After reading Gears of My Childhood by Seymour Papert for the MIT Learning Creative Learning MOOC I’m participating in, I started think reflect on: What object from my childhood interested and influenced me?
As I considered this question, my first thought was that I wished I had access to all of the pictures that were taken during my childhood so I could literally see them to recall my memories. I pulled out a few that I had and as I thought some more, I considered my favorite stuffed animal, which traveled with me everywhere and is in probably almost every photo of me as a child. Ultimately, I decided that while well-loved, my stuffed animal wasn’t really an object that pushed me to think differently. I continued to reflect on the question and I realized that one of the most influential objects from my childhood was probably my American Girl Bitty Baby doll.
That might sound like a pretty generic choice but thinking back, I think my interest in the doll was an indicator of my current passions and an interests in early childhood learning that continues to exist today. I don’t remember exactly when I first received the doll, or Caitlin, as I named her, but I think it was probably around my 6th birthday. For the next few years, I spent hours and hours playing with her, dressing her in different outfits, having her interact with her accessories and playing out different scenarios of early childhood play. As I grew older, I became frustrated that there weren’t more accessories and began designing my own furniture and toys (I even submitted my ideas to American Girl!). I’m not sure if they were ever received but I felt better knowing I was doing something that would hopefully contribute to other children’s play by letting the company know about things I felt were missing.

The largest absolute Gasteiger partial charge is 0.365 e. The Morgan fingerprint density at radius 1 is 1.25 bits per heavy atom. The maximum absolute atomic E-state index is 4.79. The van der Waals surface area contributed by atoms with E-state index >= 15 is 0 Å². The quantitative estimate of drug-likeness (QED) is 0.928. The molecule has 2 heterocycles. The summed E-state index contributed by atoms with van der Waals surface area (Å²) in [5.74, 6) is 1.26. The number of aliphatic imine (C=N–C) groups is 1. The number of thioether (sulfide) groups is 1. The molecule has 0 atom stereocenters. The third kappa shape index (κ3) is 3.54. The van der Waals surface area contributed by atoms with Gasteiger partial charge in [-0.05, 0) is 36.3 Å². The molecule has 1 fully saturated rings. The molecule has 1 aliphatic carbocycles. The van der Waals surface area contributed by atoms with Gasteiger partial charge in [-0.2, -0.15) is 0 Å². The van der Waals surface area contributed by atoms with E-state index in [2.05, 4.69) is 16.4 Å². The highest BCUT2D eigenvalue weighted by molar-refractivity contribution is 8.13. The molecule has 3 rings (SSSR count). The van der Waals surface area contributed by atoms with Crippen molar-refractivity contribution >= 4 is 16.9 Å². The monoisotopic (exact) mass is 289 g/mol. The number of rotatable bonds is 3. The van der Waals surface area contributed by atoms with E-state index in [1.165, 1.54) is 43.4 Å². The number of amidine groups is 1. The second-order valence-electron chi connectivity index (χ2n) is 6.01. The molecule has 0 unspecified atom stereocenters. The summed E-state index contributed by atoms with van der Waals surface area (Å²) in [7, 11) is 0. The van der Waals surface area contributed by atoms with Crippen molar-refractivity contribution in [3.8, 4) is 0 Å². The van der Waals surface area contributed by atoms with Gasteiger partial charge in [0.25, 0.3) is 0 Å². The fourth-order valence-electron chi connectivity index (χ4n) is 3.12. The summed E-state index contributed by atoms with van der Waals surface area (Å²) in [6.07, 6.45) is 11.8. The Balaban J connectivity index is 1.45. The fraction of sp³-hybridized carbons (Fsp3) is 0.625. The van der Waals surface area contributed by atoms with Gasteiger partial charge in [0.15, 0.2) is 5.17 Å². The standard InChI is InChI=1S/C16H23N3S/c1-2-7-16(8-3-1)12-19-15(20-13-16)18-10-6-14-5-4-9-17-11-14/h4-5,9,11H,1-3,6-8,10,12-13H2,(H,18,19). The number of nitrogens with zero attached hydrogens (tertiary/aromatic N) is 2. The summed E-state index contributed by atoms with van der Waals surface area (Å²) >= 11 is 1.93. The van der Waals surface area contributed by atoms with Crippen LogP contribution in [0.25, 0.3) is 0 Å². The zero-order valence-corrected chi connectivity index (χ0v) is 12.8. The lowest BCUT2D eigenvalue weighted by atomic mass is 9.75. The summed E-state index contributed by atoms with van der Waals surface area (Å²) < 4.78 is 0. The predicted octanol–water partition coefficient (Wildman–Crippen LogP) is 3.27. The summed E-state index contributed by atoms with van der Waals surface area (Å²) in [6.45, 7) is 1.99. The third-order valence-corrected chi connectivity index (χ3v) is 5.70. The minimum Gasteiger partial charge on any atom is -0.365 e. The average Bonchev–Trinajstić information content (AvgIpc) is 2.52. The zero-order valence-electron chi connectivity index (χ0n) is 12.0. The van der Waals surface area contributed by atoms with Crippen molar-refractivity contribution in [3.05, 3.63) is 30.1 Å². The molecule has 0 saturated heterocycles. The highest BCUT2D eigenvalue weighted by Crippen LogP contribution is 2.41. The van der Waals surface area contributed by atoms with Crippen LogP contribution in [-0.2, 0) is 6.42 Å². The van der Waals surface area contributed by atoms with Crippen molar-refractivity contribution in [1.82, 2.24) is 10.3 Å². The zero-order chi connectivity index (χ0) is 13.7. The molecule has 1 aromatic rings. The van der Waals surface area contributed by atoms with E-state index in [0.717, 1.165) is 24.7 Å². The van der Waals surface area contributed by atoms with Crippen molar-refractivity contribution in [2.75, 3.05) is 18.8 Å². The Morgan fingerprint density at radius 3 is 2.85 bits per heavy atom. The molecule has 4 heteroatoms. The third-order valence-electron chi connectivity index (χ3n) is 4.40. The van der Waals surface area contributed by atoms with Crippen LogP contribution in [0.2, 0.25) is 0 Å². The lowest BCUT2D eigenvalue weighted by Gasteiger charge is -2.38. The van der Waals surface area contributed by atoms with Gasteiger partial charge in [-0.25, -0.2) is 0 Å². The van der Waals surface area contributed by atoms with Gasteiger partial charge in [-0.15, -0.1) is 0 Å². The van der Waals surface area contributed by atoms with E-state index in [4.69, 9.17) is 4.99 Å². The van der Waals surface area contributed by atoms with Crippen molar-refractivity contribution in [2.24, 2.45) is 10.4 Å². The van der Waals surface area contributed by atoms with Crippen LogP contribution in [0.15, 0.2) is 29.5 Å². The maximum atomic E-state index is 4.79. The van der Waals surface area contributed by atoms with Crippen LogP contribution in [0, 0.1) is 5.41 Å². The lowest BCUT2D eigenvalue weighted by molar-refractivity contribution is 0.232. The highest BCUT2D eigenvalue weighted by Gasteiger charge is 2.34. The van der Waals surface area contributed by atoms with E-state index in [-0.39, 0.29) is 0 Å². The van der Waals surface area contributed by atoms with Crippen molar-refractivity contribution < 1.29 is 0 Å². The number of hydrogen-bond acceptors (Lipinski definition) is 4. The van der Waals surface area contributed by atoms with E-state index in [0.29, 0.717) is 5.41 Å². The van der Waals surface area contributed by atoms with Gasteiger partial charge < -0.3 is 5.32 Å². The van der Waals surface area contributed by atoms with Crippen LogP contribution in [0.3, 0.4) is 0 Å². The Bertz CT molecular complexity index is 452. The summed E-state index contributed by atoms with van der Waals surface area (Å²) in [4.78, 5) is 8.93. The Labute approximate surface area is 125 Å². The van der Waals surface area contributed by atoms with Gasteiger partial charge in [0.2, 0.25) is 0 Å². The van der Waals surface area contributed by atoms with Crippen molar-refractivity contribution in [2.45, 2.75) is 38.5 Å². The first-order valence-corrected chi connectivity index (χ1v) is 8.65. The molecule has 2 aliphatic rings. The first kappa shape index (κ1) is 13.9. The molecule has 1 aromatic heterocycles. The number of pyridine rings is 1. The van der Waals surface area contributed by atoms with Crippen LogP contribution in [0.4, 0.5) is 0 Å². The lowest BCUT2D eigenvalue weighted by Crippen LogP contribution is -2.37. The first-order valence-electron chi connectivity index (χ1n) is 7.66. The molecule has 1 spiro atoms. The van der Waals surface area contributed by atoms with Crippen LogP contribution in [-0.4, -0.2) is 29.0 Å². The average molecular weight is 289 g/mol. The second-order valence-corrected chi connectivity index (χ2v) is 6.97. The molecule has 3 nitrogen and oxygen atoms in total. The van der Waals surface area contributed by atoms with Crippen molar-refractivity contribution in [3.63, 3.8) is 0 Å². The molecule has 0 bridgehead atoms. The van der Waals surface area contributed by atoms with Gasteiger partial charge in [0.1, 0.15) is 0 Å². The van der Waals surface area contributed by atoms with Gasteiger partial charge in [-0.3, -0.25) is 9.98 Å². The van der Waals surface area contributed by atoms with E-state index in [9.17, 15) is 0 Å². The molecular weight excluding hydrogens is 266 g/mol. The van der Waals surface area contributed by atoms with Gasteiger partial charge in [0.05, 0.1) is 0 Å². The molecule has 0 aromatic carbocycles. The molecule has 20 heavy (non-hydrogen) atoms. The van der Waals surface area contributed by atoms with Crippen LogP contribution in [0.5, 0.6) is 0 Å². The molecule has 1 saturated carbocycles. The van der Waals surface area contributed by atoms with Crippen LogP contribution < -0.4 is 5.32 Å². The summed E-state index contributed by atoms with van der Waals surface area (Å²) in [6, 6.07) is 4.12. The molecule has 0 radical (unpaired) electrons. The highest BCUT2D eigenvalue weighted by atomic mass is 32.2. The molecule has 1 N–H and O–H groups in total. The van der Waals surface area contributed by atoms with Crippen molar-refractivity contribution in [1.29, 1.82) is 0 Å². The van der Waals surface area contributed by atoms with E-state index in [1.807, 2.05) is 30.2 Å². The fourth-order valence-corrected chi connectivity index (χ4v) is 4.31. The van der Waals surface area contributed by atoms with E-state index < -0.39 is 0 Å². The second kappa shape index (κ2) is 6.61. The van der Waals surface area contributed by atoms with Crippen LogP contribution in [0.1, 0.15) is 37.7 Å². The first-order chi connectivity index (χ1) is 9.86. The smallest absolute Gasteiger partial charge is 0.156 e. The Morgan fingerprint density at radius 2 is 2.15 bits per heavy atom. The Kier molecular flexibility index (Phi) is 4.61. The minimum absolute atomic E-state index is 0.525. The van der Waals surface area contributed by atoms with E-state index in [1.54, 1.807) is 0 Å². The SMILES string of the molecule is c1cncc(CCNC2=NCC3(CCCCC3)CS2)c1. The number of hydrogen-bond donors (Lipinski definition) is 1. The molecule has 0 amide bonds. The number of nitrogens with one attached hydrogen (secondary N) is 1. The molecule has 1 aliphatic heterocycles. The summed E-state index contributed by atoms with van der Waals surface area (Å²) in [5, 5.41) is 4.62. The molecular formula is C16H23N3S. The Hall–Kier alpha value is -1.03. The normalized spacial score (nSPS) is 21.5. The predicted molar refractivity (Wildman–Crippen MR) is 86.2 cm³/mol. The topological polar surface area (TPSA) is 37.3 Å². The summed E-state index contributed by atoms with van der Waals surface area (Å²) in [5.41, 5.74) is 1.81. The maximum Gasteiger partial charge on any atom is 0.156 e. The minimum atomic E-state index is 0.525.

Even as I grew older and other toys became more popular with my friends, I still held on to Bitty Baby as one of my favorite childhood objects. I was completely intrigued with the early childhood stage in a person’s life, a period where so much care taking is necessary but yet there is also so much play and exploration. I remember vividly reading to my doll the board books that came with each new set and testing out each of the related toys (the beach and garden sets were some of my favorites) and considering whether they were good and would engage my doll.
Although Bitty Baby has now been put away in a box to save for my own children one day, I am still essentially doing very similar work. I am constantly thinking about how young children learn and what toys (learning tools) would be best suited for different areas of classroom study or learning goals. Of course today, many of the tools I am examining involve technology (e.g., a Toca Boca app or a Voicethread presentation) which were certainly not part of the American Girl line when I was little. But like Papert, I think the same three factors: having a feeling of love towards my doll, not being told to learn about or play with her, and being young when I was first introduced to it, all affected my interest in early childhood learning. I’m intrigued to think more about the value of love and relationships with an object like a doll or gears. I want to consider how these relationships can affect a child’s learning or interest in a subject and how vital it is to expose children to a variety of objects at a young age (including ones that might seem beyond their understanding).